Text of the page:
Dodge Dakota History
historical information on the Dodge Dakota, manufactured
by Daimler Chrysler, was retrieved from many
only a brief overview of certain important events in the
history of the Dodge Dakota Truck; before 1987 the Dodge
Dakota was called the Dodge Ram 50. We take you from 1987
The Dodge Dakota is known as a mid-size pickup. The Dodge
Dakota is a body-on-spring design and was the first work
truck to have rack and pinion steering.
saw the Dodge Dakota inherit the same semi-truck-look design
as it's bigger brother, the Dodge Ram. In 2002 Dodge dropped
the 4 cylinder in the Dodge Dakota as most truck enthusiasts
were opting for v6 or v8.
In the year 2005 Dodge stopped offering the Dakota in
Regular Cab; only the Club Cab or the Quad Cab were offered.
2006 saw the R/T return for the Dodge Dakota as well. More
Dodge Dakota Info.
More Historical Information
The Dodge Dakota was conceived by Chrysler management as the first “mid-sized” pickup combining the nimble handling and fuel economy of a compact pickup with cargo handling capacity approaching that of full-sized pickups. To keep investment low, many components were shared with existing Chrysler products and the manufacturing plant was share with the full-sized Dodge D-Models. The name Dakota means “friend” or “ally” in the Sioux Indian language.
The first generation of the Dakota was produced from 1987 through 1996. Straight-4 and V6 engines were offered along with either a 5-speed manual or 4-speed automatic transmission. Four wheel drive was available only with the V6 models. Fuel injection was added to the 3.9L V6 for 1988 but the output remained the same.
The N-body platform was the result of the identification by Harold K. Sperlich, in charge of Chrysler’s Product Planning in the early 1980s, that the Japanese-inspired compact pickups of the time lacked the size and features necessary to meet the demands of the American buyers. In the late 1970’s, Chrysler was still recovering from their near-bankruptcy and resources were in short supply. Sperlich challenged the N-Body team to search for all opportunities to reuse existing components to create the Dakota.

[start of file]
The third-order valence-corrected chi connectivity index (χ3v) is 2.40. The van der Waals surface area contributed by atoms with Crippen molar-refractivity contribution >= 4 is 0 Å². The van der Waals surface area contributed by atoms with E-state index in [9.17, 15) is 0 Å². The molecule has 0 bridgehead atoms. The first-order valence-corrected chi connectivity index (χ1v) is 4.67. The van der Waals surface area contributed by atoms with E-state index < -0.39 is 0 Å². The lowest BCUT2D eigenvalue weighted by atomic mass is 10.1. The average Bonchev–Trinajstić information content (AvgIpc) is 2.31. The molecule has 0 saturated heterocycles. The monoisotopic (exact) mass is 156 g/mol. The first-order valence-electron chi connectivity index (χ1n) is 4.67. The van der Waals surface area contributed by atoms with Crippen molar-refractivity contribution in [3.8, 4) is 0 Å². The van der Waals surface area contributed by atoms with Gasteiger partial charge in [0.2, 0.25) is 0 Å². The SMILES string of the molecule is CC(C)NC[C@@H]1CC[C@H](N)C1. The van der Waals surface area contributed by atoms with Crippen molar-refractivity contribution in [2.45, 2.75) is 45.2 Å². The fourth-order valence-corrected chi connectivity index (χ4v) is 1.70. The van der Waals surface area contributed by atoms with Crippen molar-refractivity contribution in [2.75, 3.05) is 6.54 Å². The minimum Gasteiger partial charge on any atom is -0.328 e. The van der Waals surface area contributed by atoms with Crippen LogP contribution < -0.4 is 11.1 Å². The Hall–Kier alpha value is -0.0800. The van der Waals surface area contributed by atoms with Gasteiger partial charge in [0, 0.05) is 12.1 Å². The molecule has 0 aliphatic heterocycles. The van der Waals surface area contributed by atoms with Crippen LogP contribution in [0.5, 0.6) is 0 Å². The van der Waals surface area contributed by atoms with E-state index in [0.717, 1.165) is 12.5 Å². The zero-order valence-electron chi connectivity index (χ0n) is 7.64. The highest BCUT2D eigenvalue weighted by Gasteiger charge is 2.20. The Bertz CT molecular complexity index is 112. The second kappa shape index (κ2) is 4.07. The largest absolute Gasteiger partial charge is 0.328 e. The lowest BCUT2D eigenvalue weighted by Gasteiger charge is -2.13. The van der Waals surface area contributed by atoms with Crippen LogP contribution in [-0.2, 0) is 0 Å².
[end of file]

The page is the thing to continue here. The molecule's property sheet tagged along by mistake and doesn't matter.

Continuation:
1989 saw the unusual Dakota convertible. The first American convertible pickup since the Ford Model A, it featured a fixed roll bar and an uncomplicated manual top. Another important addition that year was the Carroll Shelby’s V8-powered Shelby Dakota, his first rear-wheel drive vehicle in two decades.
An extended “Club Cab” model was added for 1990, still with two doors. This model allowed the Dakota to boast capacity for six passengers, although the rear seat was best suited for children and shorter adults.
For 1991, the front of the Dakota received a new grille and hood which extended the engine compartment to better fit the optional 5.2L V8, which was inspired by the earlier Shelby Dakota. By 1992, the standard square sealed beam glass headlamps were phased out for the aerodynamic style molded plastic headlamps attached to the grille surround and equipped with halogen lights making 1991 the only year for a unique front end for the Dakota. Also debuting in 1991 were the six bolt wheels based on Dodge’s marketing attempting to differentiate the Dakota from competing manufacturers’ trucks and the upcoming new Ram introduction.
1994 saw a few minor changes, with the most notable being the addition of a driver’s side airbag, located in a new, two spoke design steering wheel. Other changes included the discontinuation of the “SE” and “LE” trims. In following with that all new Ram full sized pickups, top end trim was changed to “SLT”, with these models wearing the new chrome finished, styled 6-bolt steel wheels styled similar to the 5-bolt type found on the larger Ram. Other changes included revisions to color and overall trim options.